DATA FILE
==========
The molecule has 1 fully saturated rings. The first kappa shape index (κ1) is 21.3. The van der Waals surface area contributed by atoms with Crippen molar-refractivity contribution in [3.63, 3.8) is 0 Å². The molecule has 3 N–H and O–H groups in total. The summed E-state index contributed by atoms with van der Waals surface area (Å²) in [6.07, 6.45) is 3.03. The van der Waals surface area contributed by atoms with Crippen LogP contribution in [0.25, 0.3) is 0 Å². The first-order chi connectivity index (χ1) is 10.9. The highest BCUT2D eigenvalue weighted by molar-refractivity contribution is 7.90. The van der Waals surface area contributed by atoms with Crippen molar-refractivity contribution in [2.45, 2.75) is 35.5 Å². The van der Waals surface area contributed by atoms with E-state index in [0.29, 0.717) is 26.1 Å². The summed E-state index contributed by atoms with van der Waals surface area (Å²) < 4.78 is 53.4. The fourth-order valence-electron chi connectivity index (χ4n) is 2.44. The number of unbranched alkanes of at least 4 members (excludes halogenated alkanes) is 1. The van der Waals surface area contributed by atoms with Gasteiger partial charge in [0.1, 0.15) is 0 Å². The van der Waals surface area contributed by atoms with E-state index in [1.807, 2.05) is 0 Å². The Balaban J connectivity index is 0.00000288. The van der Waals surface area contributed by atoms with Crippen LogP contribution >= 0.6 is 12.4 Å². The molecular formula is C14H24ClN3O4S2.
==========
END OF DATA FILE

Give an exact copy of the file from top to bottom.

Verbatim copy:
The molecule has 1 fully saturated rings. The first kappa shape index (κ1) is 21.3. The van der Waals surface area contributed by atoms with Crippen molar-refractivity contribution in [3.63, 3.8) is 0 Å². The molecule has 3 N–H and O–H groups in total. The summed E-state index contributed by atoms with van der Waals surface area (Å²) in [6.07, 6.45) is 3.03. The van der Waals surface area contributed by atoms with Crippen LogP contribution in [0.25, 0.3) is 0 Å². The first-order chi connectivity index (χ1) is 10.9. The highest BCUT2D eigenvalue weighted by molar-refractivity contribution is 7.90. The van der Waals surface area contributed by atoms with Crippen molar-refractivity contribution in [2.45, 2.75) is 35.5 Å². The van der Waals surface area contributed by atoms with E-state index in [0.29, 0.717) is 26.1 Å². The summed E-state index contributed by atoms with van der Waals surface area (Å²) < 4.78 is 53.4. The fourth-order valence-electron chi connectivity index (χ4n) is 2.44. The number of unbranched alkanes of at least 4 members (excludes halogenated alkanes) is 1. The van der Waals surface area contributed by atoms with Gasteiger partial charge in [0.1, 0.15) is 0 Å². The van der Waals surface area contributed by atoms with E-state index in [1.807, 2.05) is 0 Å². The Balaban J connectivity index is 0.00000288. The van der Waals surface area contributed by atoms with Crippen LogP contribution >= 0.6 is 12.4 Å². The molecular formula is C14H24ClN3O4S2.